Emergency NY Tech Meetup to Stop SOPA and PIPA

Andrew-Rasiej-at-Protests against SOPA and PIPA
Andrew Rasiej at protests against SOPA and PIPA

by Lauren Keyson

Andrew Rasiej, chairman of NY Tech Meetup‘s board of directors, spoke out to the 1000’s in the crowd protesting SOPA and PIPA.

The future of the NY tech community is in jeopardy. An Emergency NY Tech Meetup is being called in New York on January 18, 2012, so that the tech community can publicly demonstrate their collective dismay at the unprecedented attack currently being made on the Internet and our industry. Over 1,000 people will gather at 12:30 pm outside the offices of Senators Charles Schumer and Kirstin Gillibrand at 780 Third Avenue.

Here’s why:

The Internet and information technologies have created a renaissance in startup innovation in New York that now rivals Silicon Valley as a hub for economic growth. Tens of thousands of New Yorkers have been inspired to become entrepreneurs creating thousands and thousands of new jobs and offering professionals in many of New York’s traditional industries the opportunity to start new careers participating in the 21st-century global economy.

However, Congress is in the process of rushing through legislation that will not only severely damage the Internet as a marketplace and platform for entrepreneurship and open innovation but will also seriously impact the ability of our New York tech community to continue to generate jobs, grow and flourish. Within the next two weeks, the US Senate is planning to bring the Protect Intellectual Property Act (PIPA) S.968 to the floor for a series of votes to ensure its passage.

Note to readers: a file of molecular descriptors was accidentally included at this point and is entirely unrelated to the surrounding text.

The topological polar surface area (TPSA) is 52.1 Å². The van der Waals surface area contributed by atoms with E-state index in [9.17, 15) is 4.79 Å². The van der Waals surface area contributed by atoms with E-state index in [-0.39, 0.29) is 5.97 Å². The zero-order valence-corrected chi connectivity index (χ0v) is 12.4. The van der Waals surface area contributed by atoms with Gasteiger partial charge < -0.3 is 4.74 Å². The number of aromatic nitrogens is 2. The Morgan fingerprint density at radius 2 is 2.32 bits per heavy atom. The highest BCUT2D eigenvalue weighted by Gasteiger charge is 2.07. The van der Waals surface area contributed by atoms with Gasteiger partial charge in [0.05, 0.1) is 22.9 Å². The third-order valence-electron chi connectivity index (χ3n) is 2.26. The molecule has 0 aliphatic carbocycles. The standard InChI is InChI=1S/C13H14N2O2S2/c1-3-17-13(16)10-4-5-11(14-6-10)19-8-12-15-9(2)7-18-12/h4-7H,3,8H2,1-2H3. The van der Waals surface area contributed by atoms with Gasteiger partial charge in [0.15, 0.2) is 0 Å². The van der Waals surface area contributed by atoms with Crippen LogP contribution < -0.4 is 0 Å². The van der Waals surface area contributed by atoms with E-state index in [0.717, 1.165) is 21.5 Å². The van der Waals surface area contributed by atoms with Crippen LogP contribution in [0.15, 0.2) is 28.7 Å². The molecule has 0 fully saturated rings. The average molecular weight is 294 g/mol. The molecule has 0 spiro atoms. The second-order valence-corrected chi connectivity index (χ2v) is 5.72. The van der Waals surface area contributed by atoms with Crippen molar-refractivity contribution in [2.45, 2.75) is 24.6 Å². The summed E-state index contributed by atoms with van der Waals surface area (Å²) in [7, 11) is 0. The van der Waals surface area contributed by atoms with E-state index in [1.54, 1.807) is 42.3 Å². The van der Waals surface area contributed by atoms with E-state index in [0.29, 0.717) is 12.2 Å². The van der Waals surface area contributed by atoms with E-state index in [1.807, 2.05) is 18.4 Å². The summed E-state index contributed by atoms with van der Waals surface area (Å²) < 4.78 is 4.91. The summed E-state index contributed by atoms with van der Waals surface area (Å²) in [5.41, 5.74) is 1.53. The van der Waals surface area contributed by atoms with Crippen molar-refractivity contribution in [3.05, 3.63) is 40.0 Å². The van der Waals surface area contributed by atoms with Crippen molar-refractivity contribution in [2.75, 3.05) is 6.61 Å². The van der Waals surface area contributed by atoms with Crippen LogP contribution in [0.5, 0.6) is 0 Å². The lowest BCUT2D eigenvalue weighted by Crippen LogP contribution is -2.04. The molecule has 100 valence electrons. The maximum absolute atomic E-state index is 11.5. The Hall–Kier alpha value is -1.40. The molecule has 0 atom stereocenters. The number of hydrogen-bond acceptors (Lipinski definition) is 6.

This legislation would give the government and corporations the ability to censor the net in the name of protecting creativity simply by convincing a judge that a site is “dedicated” to copyright infringement. PIPA would give the government and corporations the ability to shut down any site connected to an accused copyright infringer. Its companion legislation in the House, the Stop Online Piracy Act (SOPA), H.R. 3261, contains many similar problems, as well as threatening ordinary users with jail for streaming any copyrighted work – even just video of themselves singing a pop song.

Andrew Rasiej at SOPA protest
Andrew Rasiej at SOPA protest

More importantly, the legislation amounts to a wholesale re-engineering of the open web in a way that would allow the US government to prosecute Internet users without due process, which in turn would discourage innovation, limit investment, and hurt the our economic future. You can read and hear more about this dangerous and hurtful legislation here: fightforthefuture.org/pipa or americancensorship.org.

As much as we agree that infringing on copyrighted material should be eliminated from the web as much as possible, the cure that is being proposed and championed by the lobbying power of major copyright holding organizations like the Recording Industry Association of America (RIAA) and the Motion Picture Association of America (MPAA) will create a cure that is much worse than the disease and irrevocably damage the very nature of the internet and by extension, the future of New York.

We believe it is imperative that we stop this bill from passage!

Andrew Rasiej, Chairman – @rasiej
Scott Heiferman, Founder – @heif
Nate Westheimer, Executive Director – @innonate
Jessica Lawrence, Managing Director – @jessicalawrence
And the Entire NY Tech Meetup Board

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